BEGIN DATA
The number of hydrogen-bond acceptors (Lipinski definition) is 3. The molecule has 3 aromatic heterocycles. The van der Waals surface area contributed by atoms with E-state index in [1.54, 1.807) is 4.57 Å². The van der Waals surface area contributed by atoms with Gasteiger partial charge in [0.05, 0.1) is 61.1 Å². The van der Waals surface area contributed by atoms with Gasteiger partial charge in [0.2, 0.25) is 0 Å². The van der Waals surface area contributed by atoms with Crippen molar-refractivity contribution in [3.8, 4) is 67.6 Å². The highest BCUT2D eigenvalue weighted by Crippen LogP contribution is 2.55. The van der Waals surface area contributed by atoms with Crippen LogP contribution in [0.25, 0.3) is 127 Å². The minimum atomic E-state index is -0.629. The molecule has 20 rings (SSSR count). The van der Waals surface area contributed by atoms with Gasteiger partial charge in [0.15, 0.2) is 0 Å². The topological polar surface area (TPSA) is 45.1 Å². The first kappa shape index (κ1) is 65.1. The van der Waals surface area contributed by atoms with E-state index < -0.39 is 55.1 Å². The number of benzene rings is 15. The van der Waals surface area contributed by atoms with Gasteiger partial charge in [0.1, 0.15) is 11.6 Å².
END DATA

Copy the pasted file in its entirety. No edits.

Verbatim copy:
The number of hydrogen-bond acceptors (Lipinski definition) is 3. The molecule has 3 aromatic heterocycles. The van der Waals surface area contributed by atoms with E-state index in [1.54, 1.807) is 4.57 Å². The van der Waals surface area contributed by atoms with Gasteiger partial charge in [0.05, 0.1) is 61.1 Å². The van der Waals surface area contributed by atoms with Gasteiger partial charge in [0.2, 0.25) is 0 Å². The van der Waals surface area contributed by atoms with Crippen molar-refractivity contribution in [3.8, 4) is 67.6 Å². The highest BCUT2D eigenvalue weighted by Crippen LogP contribution is 2.55. The van der Waals surface area contributed by atoms with Crippen LogP contribution in [0.25, 0.3) is 127 Å². The minimum atomic E-state index is -0.629. The molecule has 20 rings (SSSR count). The van der Waals surface area contributed by atoms with Gasteiger partial charge in [0.15, 0.2) is 0 Å². The topological polar surface area (TPSA) is 45.1 Å². The first kappa shape index (κ1) is 65.1. The van der Waals surface area contributed by atoms with E-state index < -0.39 is 55.1 Å². The number of benzene rings is 15. The van der Waals surface area contributed by atoms with Gasteiger partial charge in [0.1, 0.15) is 11.6 Å².